In some patients, the low endogenous nitric oxide formation and the increased oxidative stress can inactivate the nitric oxide and inhibit the activity of guanylate cyclase. For this reason, in these patients, the effectiveness of phosphodiesterase type 5 inhibitors is significantly reduced.

A new class of agents called soluble guanylate cyclase activators have been shown to increase the activity of guanylate cyclase.

A study using an in vivo model using human corpus cavernosa tissue from 16 patients who did not respond to phosphodiesterase type 5 inhibitors found that combination of soluble guanylate cyclase stimulator and vardenafil enhanced relaxation of the corpus cavernosa.

  • Stem cells

Three types of stem cells are commonly used in erectile dysfunction treatment: adipose tissue-derived stem cells, bone marrow-derived stem cells, and muscle-derived stem cells.

Therapy with stem cells represents an alternative for reducing the transitory effect of phosphodiesterase type 5 inhibitors. Stem cell regenerative therapy is based on the rationale that stem cells can differentiate into a wide variety of cells including endothelial cells, Schwann cells, smooth muscle cells, and neurons.

The efficacy of stem cells in erectile dysfunction treatment has been studied in several animal models and also in human subjects. One study included 7 diabetic men aged between 57 and 87 who were treated with an intracavernosal injection of 15 million allogeneic umbilical cord blood stem cells. Morning erection was regained in six out of the seven men at 6 months from time of injection. No adverse events were reported.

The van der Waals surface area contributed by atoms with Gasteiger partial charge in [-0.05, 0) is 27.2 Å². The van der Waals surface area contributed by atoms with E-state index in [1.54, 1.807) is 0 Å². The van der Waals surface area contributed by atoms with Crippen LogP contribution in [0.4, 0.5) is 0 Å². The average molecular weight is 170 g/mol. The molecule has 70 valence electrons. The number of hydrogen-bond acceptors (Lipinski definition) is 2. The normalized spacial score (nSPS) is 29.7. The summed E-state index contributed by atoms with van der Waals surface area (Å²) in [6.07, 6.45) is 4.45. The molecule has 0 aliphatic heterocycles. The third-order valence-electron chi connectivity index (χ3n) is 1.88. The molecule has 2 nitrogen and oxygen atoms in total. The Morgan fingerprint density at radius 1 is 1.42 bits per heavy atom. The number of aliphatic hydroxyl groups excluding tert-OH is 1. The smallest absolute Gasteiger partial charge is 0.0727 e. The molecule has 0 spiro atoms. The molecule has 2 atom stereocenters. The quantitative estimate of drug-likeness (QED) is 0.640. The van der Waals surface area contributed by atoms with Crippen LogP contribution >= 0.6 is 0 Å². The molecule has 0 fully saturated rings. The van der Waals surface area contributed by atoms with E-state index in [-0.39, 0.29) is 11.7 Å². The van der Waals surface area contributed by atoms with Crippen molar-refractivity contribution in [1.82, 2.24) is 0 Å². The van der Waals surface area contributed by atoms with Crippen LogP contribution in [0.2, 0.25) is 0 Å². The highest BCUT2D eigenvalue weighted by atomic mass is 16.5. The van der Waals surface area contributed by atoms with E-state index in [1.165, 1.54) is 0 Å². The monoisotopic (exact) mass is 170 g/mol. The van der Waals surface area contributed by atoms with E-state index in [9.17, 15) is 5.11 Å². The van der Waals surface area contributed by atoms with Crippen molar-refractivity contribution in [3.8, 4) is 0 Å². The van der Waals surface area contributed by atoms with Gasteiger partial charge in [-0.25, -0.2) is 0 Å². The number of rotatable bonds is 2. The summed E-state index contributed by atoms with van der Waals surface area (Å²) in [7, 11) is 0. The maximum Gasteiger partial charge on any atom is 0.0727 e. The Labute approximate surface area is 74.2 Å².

In another study, bone marrow-mononuclear cells have been shown to be effective in erectile dysfunction treatment. The study included 12 patients who received escalating doses of bone marrow mononuclear cells. After 6 months, there were reported significant improvements of intercourse satisfaction and erectile function.

  • Close-up on discussion. Close-up of people communicating while sGene therapy 

Gene-based therapy has been proposed as a potential new therapy for patients with erectile dysfunction who do not respond to phosphodiesterase type 5 inhibitors. Since the nitric oxide principally contributes to the relaxation of the cavernous smooth muscle, genes involved in nitric oxide synthesis such as nitric oxide synthase (NOS), protein inhibitor of NOS (PIN), anti-arginase, cGMP-dependent protein kinase G1 have been tested for potential gene therapies of erectile dysfunction. Gene therapy has the role to enhance production or nitric oxide-mediated signalling pathways, growth factor-mediated nerve regeneration or K+ channel activity in the smooth muscle.

An important advantage of gene therapy is the fact that the genetic material can be easily injected into the penis, avoiding potential systemic complications. Furthermore, the effects of gene therapy are more prolonged in the penis because of a slow turnover rate of the tunica albuginea (tough fibrous layer of connective tissue that surrounds the corpus cavernosa of the penis).

  • Low-intensity shockwave therapy 

Low-intensity extracorporeal shockwave therapy (Li-ESWT) represents a novel and promising treatment modality for erectile dysfunction. It is a non-invasive therapy and uses acoustic waves, which can pass through tissue and be focussed to target specific areas or organs to induce the desired effects. The mechanism of action for this therapy consists of sending acoustic waves that generate pressure impulses, which can treat patients with kidney stones, tendinitis, and peripheral vascular disease.  The mechanisms by which this therapy enhances erectile function are unclear, but hypotheses include stimulation of neoangiogenesis, recruitment of stem cells and Schwann cell activation leading to nerve regeneration.

LiESWT has been suggested to improve the effect of phosphodiesterase type 5 inhibitors in men who have previously not responded to this treatment.

The major advantage of LiESWT therapy is the possibility to restore natural erections.